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2008 Dr. H. Thanisch (Müller-Burggraef) Bernkasteler Badstube Riesling Kabinett

SKU #1051833

90 points Wine Spectator: "Tangy, with slate augmenting apple and yuzu notes in this sleek, off-dry Riesling, which is well-proportioned, with a floral note in the aftertaste. Drink now through 2022. 250 cases made." (12/09) This venerable estate has a major holding of the most famous German vineyard, the Berncasteler Doctor. Luckily, it is not resting on this nor any of its other laurels. Today only sustainable agricultural practices are used in its 12 hectares of prime Mosel Valley vineyards, with no use of pesticides, herbicides (special herbs are planted to kill weeds), insecticides (use of pheromones instead), no chemical fertilizers (only mulch from pips, stems and skins of grapes) or heavy machinery which compacts the slaty soils with nearly all work done by hand. Environmentally-friendly practices extend to the cellar where there is no use of artificial enzymes, sorbic acid (commonly used to stabilize wine), industrial cleaners and only minimal use of sulphur dioxide. Bernkastel is the hub of the Middle Mosel. The Bernkasteler Badstub incorporates pure Riesling wines from two prestigious vineyards of the Thanisch Müller-Burggraef estate, the Graben and the Lay.


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Price: $17.99
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Varietal:

Riesling

- While the rest of the world has often misappropriated the name--Welchriesling, Riesling Italico, Gray Riesling and Emerald Riesling are all names applied to varieties that are NOT Riesling--this exceptional German varietal has managed to maintain its identity. Perhaps its biggest claims to fame are its intoxicating perfume, often described as having honeyed stone fruit, herb, apple and citrus notes, and its incredible longevity - the wines lasting for decades. Aged Rieslings often take on a distinctive and alluring Petrol-like aroma. Within Germany, the grape seems to do best in the warming slate soils of the Mosel-Saar-Ruwer. Other German regions that turn out great Rieslings include Pfalz, Rheingau and Nahe. German Rieslings are made in a range of ripeness levels. The top wines are assigned Prädikat levels to describe their ripeness at harvest. These are: Kabinett, Spätlese, Auslese, Beerenauslese, Eiswein and Trockenbeerenauslese. Riesling has also achieved acclaim in France's Alsace, the only region in that country where the grape is officially permitted. Alsatian Rieslings are typically dry and wonderfully aromatic. Austrian Riesling is also steadily gaining praise and fine Riesling is also produced in Italy's Alto-Adige and Friuli, in Slovenia and much of Central and Eastern Europe. In the New World its stronghold is Australia, where it does best in the Eden and Clare Valleys. It is also planted in smaller amounts in New Zealand. In the US, winemakers are eschewing the syrupy sweet versions of the 1970s and 1980s, instead making elegant and balanced wines in both California and Washington State.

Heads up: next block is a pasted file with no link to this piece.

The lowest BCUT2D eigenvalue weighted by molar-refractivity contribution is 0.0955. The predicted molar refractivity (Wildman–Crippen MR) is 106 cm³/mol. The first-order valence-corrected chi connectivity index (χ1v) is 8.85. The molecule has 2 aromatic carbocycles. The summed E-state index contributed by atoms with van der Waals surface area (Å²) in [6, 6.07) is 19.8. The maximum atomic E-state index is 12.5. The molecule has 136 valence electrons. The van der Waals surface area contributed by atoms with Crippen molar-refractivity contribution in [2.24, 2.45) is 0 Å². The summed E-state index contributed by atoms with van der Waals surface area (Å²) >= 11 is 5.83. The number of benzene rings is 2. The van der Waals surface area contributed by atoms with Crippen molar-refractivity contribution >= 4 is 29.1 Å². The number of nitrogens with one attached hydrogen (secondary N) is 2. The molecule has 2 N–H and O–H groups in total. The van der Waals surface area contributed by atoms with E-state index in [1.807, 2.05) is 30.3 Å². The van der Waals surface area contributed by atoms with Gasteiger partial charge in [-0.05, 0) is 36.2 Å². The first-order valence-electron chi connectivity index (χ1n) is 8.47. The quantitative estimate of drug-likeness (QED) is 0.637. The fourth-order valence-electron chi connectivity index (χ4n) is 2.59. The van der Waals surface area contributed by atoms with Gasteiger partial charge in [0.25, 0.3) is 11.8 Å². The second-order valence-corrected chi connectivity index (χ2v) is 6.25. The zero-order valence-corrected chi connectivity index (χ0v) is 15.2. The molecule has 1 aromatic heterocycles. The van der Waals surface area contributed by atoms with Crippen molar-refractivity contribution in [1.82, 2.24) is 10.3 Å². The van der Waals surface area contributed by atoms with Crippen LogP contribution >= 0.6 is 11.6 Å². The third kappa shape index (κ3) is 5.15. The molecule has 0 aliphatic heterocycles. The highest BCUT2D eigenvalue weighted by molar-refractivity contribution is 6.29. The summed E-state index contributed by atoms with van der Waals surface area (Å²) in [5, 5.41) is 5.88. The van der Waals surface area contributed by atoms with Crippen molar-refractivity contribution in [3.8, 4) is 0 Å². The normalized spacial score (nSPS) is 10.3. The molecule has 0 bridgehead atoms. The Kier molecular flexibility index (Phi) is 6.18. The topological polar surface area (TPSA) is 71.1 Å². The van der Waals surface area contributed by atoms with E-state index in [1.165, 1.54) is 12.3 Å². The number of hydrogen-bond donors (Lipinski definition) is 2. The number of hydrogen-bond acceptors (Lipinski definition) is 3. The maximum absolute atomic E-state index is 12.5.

Country:

Germany

- Thanks to a recent string of excellent vintages and to the reemergence of Germany onto the international wine writing scene, this is a country that's hot, hot, hot! Germany is divided into 13 wine Region and produces a very wide variety of wine styles, from incredibly high-acid, dry wines to some of the sweetest, most unctuous concoctions on the planet and even a few surprisingly hearty reds. Most of the highest-quality wines are grown on steep banks along the rivers in these Region. Small vineyards are still mostly hand tended and picked, due to the difficult nature of mechanization on these slopes. White wine production accounts for nearly 80% of the total with Riesling being the most important varietal, though Muller-Thurgau is still more widely planted.
Sub-Region:

Mosel-Saar-Ruwer